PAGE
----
Every so often I read another Salley Vickers book in the hope that she has recaptured the magic of Miss Garnet's Angel or The Other Side of You, but so far I've been disappointed.
In this book Violet Hetherington, widowed by the death of her second husband, Ted, embarks on a transatlantic crossing to meet her former mentor, Edwin, whom she has not seen for many years, and with whom she shared a flat and a close but Platonic friendship in their Cambridge days. The story of these earlier years and of her developing relationship with Edwin's jealous and overbearing friend Bruno is interspersed with the details of the voyage to New York. Bruno is a thoroughly unpleasant character, but Vi gets more and more involved with him despite the warning inner voices. Nevertheless, I found this back story the more interesting of the two.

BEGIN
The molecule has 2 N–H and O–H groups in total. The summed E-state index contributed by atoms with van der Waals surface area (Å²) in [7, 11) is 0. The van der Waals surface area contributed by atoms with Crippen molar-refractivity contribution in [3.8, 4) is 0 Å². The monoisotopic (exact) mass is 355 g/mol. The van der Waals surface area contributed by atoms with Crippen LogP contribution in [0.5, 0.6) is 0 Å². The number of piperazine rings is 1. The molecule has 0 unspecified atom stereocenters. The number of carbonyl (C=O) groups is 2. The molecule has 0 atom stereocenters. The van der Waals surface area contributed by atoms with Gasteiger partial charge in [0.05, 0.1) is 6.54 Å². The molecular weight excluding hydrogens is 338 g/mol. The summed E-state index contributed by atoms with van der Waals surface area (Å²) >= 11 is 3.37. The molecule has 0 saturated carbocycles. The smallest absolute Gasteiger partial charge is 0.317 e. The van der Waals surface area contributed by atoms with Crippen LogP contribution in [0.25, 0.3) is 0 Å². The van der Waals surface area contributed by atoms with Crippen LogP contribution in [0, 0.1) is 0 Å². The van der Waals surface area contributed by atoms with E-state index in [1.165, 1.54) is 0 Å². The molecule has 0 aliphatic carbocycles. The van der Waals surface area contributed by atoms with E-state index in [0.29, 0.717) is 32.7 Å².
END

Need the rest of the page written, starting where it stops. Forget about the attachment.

On the liner, Vi has booked an extravagant cabin (or a room, she calls it) with a balcony and a steward who I found immensely irritating. There is a large cast of fellow passengers with confusingly similar names, and by the end of the crossing I really didn't know or care who Les, Ken, Jen, or Baz, or Greg were. Even Des, a member of the ship's crew and Vi's dancing partner, has a three-letter name with an `e' in the middle, although he's known as Dino on board. That she also spent time on deck smoking with him seemed to me improbable.
The three all-too-brief chapters after Vi's arrival in New York, when she meets up with Edwin again, were the best part in my view, even approaching the subtle depth I always hope for from Salley Vickers, but overall I was disappointed with the book. It's pleasant enough but there are plenty of better books to read.